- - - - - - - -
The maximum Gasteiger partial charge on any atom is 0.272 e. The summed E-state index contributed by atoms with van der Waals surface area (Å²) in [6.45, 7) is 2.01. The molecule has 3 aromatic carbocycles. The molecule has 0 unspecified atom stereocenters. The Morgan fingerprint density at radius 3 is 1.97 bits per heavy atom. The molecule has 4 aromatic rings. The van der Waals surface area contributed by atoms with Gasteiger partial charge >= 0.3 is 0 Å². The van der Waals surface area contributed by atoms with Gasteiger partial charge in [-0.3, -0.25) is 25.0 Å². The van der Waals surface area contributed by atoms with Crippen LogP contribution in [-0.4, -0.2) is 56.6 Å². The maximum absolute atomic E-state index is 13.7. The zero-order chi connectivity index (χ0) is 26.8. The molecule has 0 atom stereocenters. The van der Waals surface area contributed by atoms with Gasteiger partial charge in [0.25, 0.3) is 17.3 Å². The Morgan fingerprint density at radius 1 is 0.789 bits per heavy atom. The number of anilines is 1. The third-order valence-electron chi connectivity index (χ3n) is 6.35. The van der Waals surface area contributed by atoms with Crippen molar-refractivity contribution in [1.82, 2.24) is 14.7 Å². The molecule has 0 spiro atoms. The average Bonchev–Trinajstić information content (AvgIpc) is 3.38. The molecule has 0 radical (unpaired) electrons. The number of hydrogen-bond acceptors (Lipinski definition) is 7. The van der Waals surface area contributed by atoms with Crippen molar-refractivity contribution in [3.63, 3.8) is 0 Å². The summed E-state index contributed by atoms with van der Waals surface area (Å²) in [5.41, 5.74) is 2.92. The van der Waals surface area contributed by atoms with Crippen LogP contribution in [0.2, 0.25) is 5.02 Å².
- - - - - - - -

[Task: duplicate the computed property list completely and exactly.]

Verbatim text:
The maximum Gasteiger partial charge on any atom is 0.272 e. The summed E-state index contributed by atoms with van der Waals surface area (Å²) in [6.45, 7) is 2.01. The molecule has 3 aromatic carbocycles. The molecule has 0 unspecified atom stereocenters. The Morgan fingerprint density at radius 3 is 1.97 bits per heavy atom. The molecule has 4 aromatic rings. The van der Waals surface area contributed by atoms with Gasteiger partial charge >= 0.3 is 0 Å². The van der Waals surface area contributed by atoms with Gasteiger partial charge in [-0.3, -0.25) is 25.0 Å². The van der Waals surface area contributed by atoms with Crippen LogP contribution in [-0.4, -0.2) is 56.6 Å². The maximum absolute atomic E-state index is 13.7. The zero-order chi connectivity index (χ0) is 26.8. The molecule has 0 atom stereocenters. The van der Waals surface area contributed by atoms with Gasteiger partial charge in [0.25, 0.3) is 17.3 Å². The Morgan fingerprint density at radius 1 is 0.789 bits per heavy atom. The number of anilines is 1. The third-order valence-electron chi connectivity index (χ3n) is 6.35. The van der Waals surface area contributed by atoms with Crippen molar-refractivity contribution in [1.82, 2.24) is 14.7 Å². The molecule has 0 spiro atoms. The average Bonchev–Trinajstić information content (AvgIpc) is 3.38. The molecule has 0 radical (unpaired) electrons. The number of hydrogen-bond acceptors (Lipinski definition) is 7. The van der Waals surface area contributed by atoms with Crippen molar-refractivity contribution in [3.63, 3.8) is 0 Å². The summed E-state index contributed by atoms with van der Waals surface area (Å²) in [5.41, 5.74) is 2.92. The van der Waals surface area contributed by atoms with Crippen LogP contribution in [0.2, 0.25) is 5.02 Å².